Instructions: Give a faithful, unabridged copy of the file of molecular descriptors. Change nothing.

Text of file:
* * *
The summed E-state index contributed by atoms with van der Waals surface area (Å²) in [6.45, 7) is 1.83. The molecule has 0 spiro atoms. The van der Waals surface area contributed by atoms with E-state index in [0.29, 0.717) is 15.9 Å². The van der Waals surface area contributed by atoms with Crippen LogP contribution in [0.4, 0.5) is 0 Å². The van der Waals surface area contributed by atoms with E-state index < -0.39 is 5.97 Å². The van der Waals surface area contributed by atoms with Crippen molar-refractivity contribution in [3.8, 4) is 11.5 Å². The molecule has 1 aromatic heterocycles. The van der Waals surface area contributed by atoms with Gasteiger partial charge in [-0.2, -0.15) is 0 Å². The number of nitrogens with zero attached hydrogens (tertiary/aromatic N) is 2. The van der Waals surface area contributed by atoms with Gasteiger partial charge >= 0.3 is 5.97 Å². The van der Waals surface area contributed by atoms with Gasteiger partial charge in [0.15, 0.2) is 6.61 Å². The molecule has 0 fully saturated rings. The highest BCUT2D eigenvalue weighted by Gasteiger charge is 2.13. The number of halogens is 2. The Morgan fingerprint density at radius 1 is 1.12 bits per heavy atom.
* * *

The summed E-state index contributed by atoms with van der Waals surface area (Å²) in [6.45, 7) is 1.83. The molecule has 0 spiro atoms. The van der Waals surface area contributed by atoms with E-state index in [0.29, 0.717) is 15.9 Å². The van der Waals surface area contributed by atoms with Crippen LogP contribution in [0.4, 0.5) is 0 Å². The van der Waals surface area contributed by atoms with E-state index < -0.39 is 5.97 Å². The van der Waals surface area contributed by atoms with Crippen molar-refractivity contribution in [3.8, 4) is 11.5 Å². The molecule has 1 aromatic heterocycles. The van der Waals surface area contributed by atoms with Gasteiger partial charge in [-0.2, -0.15) is 0 Å². The number of nitrogens with zero attached hydrogens (tertiary/aromatic N) is 2. The van der Waals surface area contributed by atoms with Gasteiger partial charge >= 0.3 is 5.97 Å². The van der Waals surface area contributed by atoms with Gasteiger partial charge in [0.15, 0.2) is 6.61 Å². The molecule has 0 fully saturated rings. The highest BCUT2D eigenvalue weighted by Gasteiger charge is 2.13. The number of halogens is 2. The Morgan fingerprint density at radius 1 is 1.12 bits per heavy atom.